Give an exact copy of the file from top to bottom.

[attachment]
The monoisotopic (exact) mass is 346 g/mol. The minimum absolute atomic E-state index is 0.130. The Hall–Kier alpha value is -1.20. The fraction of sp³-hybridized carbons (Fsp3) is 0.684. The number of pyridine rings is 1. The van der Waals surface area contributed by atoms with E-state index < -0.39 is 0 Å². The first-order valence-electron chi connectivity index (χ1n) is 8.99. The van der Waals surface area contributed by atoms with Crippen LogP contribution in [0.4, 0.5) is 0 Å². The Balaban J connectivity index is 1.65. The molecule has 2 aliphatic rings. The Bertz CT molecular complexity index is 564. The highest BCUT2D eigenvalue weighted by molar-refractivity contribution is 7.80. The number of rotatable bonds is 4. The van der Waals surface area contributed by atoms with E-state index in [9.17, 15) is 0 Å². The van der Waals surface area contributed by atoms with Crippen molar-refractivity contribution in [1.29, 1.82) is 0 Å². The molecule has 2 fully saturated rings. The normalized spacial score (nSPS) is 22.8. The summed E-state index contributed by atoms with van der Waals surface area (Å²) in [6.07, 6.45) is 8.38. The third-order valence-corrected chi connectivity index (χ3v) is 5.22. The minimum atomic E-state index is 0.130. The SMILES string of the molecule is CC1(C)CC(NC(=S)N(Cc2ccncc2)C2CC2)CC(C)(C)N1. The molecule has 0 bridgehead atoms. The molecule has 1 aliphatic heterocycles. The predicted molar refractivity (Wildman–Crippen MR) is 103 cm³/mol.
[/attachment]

The monoisotopic (exact) mass is 346 g/mol. The minimum absolute atomic E-state index is 0.130. The Hall–Kier alpha value is -1.20. The fraction of sp³-hybridized carbons (Fsp3) is 0.684. The number of pyridine rings is 1. The van der Waals surface area contributed by atoms with E-state index < -0.39 is 0 Å². The first-order valence-electron chi connectivity index (χ1n) is 8.99. The van der Waals surface area contributed by atoms with Crippen LogP contribution in [0.4, 0.5) is 0 Å². The Balaban J connectivity index is 1.65. The molecule has 2 aliphatic rings. The Bertz CT molecular complexity index is 564. The highest BCUT2D eigenvalue weighted by molar-refractivity contribution is 7.80. The number of rotatable bonds is 4. The van der Waals surface area contributed by atoms with E-state index in [9.17, 15) is 0 Å². The van der Waals surface area contributed by atoms with Crippen molar-refractivity contribution in [1.29, 1.82) is 0 Å². The molecule has 2 fully saturated rings. The normalized spacial score (nSPS) is 22.8. The summed E-state index contributed by atoms with van der Waals surface area (Å²) in [6.07, 6.45) is 8.38. The third-order valence-corrected chi connectivity index (χ3v) is 5.22. The minimum atomic E-state index is 0.130. The SMILES string of the molecule is CC1(C)CC(NC(=S)N(Cc2ccncc2)C2CC2)CC(C)(C)N1. The molecule has 0 bridgehead atoms. The molecule has 1 aliphatic heterocycles. The predicted molar refractivity (Wildman–Crippen MR) is 103 cm³/mol.